Dangerous (Michael Jackson album)

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Original album artwork by Mark Ryden
Studio album by
ReleasedNovember 26, 1991
RecordedJune 1989 – October 1991[1]
Michael Jackson chronology
The Original Soul of Michael Jackson
HIStory: Past, Present and Future, Book I
Michael Jackson studio album chronology
HIStory: Past, Present and Future, Book I
Singles from Dangerous
  1. "Black or White"
    Released: November 11, 1991
  2. "Remember the Time"
    Released: January 14, 1992
  3. "In the Closet"
    Released: May 8, 1992
  4. "Jam"
    Released: July 13, 1992
  5. "Heal the World"
    Released: November 23, 1992
  6. "Give In to Me"
    Released: February 15, 1993
  7. "Who Is It"
    Released: March 29, 1993
  8. "Will You Be There"
    Released: June 28, 1993
  9. "Gone Too Soon"
    Released: December 1, 1993

Dangerous is the eighth studio album by American singer Michael Jackson. It was released by Epic Records on November 26, 1991. The album was co-produced by Jackson, Bill Bottrell, Teddy Riley, and Bruce Swedien. Dangerous was Jackson's first album since Forever, Michael (1975) not produced by longtime collaborator Quincy Jones.

The album incorporates R&B, pop and rock, plus a newer genre, new jack swing; Riley, credited as the creator of new jack swing, was involved to present Jackson to a younger urban audience. Jackson wrote twelve of the album's fourteen songs, whose themes include racism, poverty, romance, self-improvement, and the welfare of children and the world.

Dangerous reached number one in nine countries and the top ten in four others. Nine singles were released between November 1991 and December 1993, including two released only outside the US. A video and single for "Dangerous" was canceled due to Jackson's touring commitments and allegations of child sexual abuse in 1993.

Dangerous received several Grammy nominations, winning for Best Engineered Album (Non-Classical), and won two awards at the 1993 American Music Awards. It is one of the best-selling albums of all time, and has sold 32 million copies worldwide, including 8 million in the United States alone. According to Chicago Tribune journalist Kelley L. Carter, it is the most successful new jack swing album of all time. It produced four singles that reached the top ten on the Billboard Hot 100, including the number one "Black or White".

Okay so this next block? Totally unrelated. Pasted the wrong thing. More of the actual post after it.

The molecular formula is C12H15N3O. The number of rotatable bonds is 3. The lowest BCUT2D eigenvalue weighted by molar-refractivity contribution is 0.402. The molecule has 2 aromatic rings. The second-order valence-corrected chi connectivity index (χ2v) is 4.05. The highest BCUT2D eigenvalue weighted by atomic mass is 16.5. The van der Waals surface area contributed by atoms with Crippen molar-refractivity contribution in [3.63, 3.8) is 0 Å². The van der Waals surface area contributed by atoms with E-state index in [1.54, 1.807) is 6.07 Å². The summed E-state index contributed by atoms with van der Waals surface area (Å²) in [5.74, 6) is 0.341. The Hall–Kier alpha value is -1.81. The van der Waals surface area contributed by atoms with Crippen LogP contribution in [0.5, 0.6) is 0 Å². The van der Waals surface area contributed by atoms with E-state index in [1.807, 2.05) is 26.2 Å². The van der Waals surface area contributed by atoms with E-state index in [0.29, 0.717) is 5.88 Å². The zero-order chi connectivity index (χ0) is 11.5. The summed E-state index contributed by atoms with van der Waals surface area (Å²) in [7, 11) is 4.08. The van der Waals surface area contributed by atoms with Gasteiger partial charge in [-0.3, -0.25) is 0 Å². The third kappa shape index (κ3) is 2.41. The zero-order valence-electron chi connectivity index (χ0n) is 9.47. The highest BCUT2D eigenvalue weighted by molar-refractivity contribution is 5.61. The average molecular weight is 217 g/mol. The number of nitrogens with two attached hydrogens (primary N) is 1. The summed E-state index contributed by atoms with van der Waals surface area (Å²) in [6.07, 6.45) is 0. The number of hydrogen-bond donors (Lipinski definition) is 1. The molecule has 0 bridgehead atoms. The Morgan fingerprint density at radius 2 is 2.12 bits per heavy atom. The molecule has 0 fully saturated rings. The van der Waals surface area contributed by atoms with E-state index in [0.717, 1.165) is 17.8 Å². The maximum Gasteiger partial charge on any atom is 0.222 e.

Jackson in 1988

After completing the Bad tour in January 1989, which spanned 123 concerts attended by 4.4 million people, Jackson developed projects for two greatest hits albums, Decade 1979–1989 and Decade 1980–1990. The albums would comprise songs from his studio albums Off the Wall (1979), Thriller (1982), and Bad, plus four new songs.[2] However, after Jackson wrote half an album's worth of material deemed strong enough for release, he and managements at Epic Records decided to produce a full studio album.[2]

In March 1991, days after his sister Janet Jackson signed a $32 million deal with Virgin Records, the 32-year-old Jackson secured a $65 million deal with Sony Music. Sony had inherited Jackson following its takeover of Epic Records.[3] The deal granted Jackson an advance of $5 million per album with a 25 per cent ownership of royalties based on retail sales.[3] It remains the most lucrative recording contract in music history.[4] Jackson's stipulations for the contract were that he must release at least three studio albums, two greatest hits collections, and one remix album and box set.[not in citation given][clarification needed] It also granted him his own label, Nation Records, and full rights to sign artists.[3]


Dangerous was recorded between June 1989 and October 1991, with an advance of $18 million.[3][4][2][5] It was recorded in seven recording studios, including Ocean Way, Westlake Recording Studios,[6] Record One, and Larrabee Sound Studios in Los Angeles. At twenty-eight months, it was one of the longest album recording periods in Jackson's career. For over two years Jackson had exclusive 24-hour access to Record One Studios at an estimated cost of $4,000 per day, and secured Larrabee Sound for around nine months at roughly the same price.[2] This was partly due to Jackson's secrecy for the album, preventing other artists in adjacent studios hearing the music in progress.[7][8] Jackson had video game consoles set up and posters of Peter Pan and other Disney characters on the studio walls.[8]

Epic enforced a deadline for the album to be released before November 28, 1991, Thanksgiving Day. For the last two months of recording, Jackson and Swedien rented hotel rooms located four minutes from the studio.[2] Some sessions were put on hold due to Jackson's health problems; he had spent weeks in a Los Angeles hospital after complaining of chest pains.[citation needed]